Why we need another election

13 Jun 2017

The June 2017 election was the election everyone lost. The Conservatives lost their majority, Labour lost a little better than they did in 2010, the SNP lost twenty-one seats, and the Liberal Democrats made little breakthrough. Now we are left with a Conservative minority government propped up by the DUP, with a prime minister who has received the opposite of a mandate.


The Conservatives may have won the election, but Theresa May has certainly lost it.


Nevertheless, the Prime Minister was right to call this election. She was right that with the turmoil of Brexit and the upcoming negotiations with Brussels, Britain needs strong and stable government to steer it through the difficult times ahead. Strong government is what Britain needs and, because this election did not deliver what is needed, that is why, now more than ever, there must soon be another. Britain needs another general election this year.


In February 1974 Edward Heath called and lost a snap election. In the resulting hung parliament, Harold Wilson’s Labour beat the Conservatives by four seats and, after several frantic days trying to cobble together a deal with the Liberals and the Ulster Unionists, Heath resigned. Wilson re-entered Downing Street after a four-year absence following his own snap election humiliation, but as a minority government the situation was precarious. In September, Wilson announced another election to be held the following month and, in October, Labour managed to just scrape to victory with an overall majority of three. The Conservatives should follow Wilson’s example and Britain should once again head to the polls later this year


The outcome of an October 2017 Election is by no means certain. Jeremy Corbyn should no longer be under-estimated, but it is also quite possible that the Corbyn surge has reached the ceiling of its success. Labour ran a good campaign and Corbyn is a veteran campaigner, but Theresa May put on a lacklustre performance at the head of a shambolic campaign devoid of any enthusiasm. If the Conservatives are still returned as the largest party on 42% of the popular vote with the robotic May at the helm, can Corbyn’s Labour ever realistically hope to oust them from Downing Street against a new leader possessing even just an ounce of charisma? The likelihood of an October election remains a Conservative majority victory, but if he can, Corbyn will have the opportunity to surprise us all over again.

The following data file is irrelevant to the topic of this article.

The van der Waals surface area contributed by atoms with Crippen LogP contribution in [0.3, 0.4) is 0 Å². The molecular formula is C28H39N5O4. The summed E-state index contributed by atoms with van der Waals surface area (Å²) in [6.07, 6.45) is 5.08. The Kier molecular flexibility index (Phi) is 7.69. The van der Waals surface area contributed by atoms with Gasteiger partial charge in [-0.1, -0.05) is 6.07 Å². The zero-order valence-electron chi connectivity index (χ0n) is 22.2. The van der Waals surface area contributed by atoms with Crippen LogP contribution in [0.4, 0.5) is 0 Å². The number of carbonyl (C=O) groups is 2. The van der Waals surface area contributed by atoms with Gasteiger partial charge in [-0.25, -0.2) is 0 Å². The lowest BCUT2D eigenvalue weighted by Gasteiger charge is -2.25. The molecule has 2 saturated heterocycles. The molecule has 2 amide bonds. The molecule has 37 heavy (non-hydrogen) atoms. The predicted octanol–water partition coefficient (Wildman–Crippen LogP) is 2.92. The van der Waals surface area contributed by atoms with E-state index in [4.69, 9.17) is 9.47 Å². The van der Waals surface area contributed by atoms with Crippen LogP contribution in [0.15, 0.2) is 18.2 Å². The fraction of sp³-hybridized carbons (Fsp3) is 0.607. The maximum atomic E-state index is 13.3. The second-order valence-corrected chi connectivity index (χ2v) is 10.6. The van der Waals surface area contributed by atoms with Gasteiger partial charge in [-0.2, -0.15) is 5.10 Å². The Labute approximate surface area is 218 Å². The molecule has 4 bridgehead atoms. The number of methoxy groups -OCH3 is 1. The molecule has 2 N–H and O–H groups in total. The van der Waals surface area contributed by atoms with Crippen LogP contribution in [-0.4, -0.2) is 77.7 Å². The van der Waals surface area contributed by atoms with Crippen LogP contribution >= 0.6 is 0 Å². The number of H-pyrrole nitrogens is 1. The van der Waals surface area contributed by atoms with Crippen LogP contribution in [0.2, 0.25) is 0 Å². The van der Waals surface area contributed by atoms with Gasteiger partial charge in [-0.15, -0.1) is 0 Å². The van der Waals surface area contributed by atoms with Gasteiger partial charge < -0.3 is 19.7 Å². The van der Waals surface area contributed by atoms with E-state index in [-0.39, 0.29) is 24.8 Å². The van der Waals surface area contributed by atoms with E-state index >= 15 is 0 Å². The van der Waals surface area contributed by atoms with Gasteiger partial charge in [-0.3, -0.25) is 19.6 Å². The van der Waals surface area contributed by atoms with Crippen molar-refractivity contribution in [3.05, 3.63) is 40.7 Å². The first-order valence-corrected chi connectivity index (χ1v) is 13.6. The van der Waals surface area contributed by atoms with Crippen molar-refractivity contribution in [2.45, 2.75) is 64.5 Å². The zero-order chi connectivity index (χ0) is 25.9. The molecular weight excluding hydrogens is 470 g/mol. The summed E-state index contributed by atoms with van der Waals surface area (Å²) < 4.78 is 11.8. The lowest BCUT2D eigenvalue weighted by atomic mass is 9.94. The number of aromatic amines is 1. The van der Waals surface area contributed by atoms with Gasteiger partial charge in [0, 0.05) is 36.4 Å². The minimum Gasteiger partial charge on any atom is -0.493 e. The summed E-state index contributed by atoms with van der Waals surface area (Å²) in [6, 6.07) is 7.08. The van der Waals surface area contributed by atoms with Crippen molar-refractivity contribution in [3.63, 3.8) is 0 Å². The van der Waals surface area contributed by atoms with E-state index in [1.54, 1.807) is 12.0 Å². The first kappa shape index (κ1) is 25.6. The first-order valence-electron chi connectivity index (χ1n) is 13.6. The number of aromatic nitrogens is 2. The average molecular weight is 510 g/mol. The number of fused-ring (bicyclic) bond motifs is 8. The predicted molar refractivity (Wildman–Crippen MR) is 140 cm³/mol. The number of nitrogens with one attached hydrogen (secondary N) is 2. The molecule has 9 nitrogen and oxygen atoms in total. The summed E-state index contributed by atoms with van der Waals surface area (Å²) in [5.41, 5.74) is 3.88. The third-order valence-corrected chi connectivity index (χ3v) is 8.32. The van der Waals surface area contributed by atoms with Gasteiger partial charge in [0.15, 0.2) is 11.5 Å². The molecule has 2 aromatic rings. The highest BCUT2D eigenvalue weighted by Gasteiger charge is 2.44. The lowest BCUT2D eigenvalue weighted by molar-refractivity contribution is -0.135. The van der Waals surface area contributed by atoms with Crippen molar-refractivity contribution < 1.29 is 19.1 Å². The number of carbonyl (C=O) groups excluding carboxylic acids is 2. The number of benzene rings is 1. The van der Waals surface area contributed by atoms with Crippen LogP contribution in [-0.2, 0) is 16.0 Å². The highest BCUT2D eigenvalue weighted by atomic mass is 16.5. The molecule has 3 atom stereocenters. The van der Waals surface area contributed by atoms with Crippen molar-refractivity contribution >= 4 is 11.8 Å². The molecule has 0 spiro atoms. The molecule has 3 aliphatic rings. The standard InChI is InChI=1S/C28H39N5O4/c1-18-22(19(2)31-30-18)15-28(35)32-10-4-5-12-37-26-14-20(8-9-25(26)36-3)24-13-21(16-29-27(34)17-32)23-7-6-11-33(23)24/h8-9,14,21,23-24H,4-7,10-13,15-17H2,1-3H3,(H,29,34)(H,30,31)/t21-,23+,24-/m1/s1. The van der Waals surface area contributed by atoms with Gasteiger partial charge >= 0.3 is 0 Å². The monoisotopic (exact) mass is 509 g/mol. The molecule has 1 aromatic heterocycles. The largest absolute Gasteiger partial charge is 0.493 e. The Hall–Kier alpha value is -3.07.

Untangling ourselves from the European Union and forging a new relationship with our partners in Europe and across the globe is a task of supreme importance and supreme difficulty. Getting it right is essential for our future prosperity and there will be hard choices. Now is not the time for minority government but that is what 8th June has given us. That is why another election must soon be called.


Britain must have a government with a clear mandate, now more than ever. So the Brexit talks should be put on hold, Mrs May should step aside and a new Conservative leader be chosen. Then the British people should once again be given the chance to choose whom they wish to govern them. Theresa May has been rejected, that is clear, but Jeremy Corbyn has not been endorsed. To break that deadlock, and for the good of the country at this crucial time, there must be another election in 2017.





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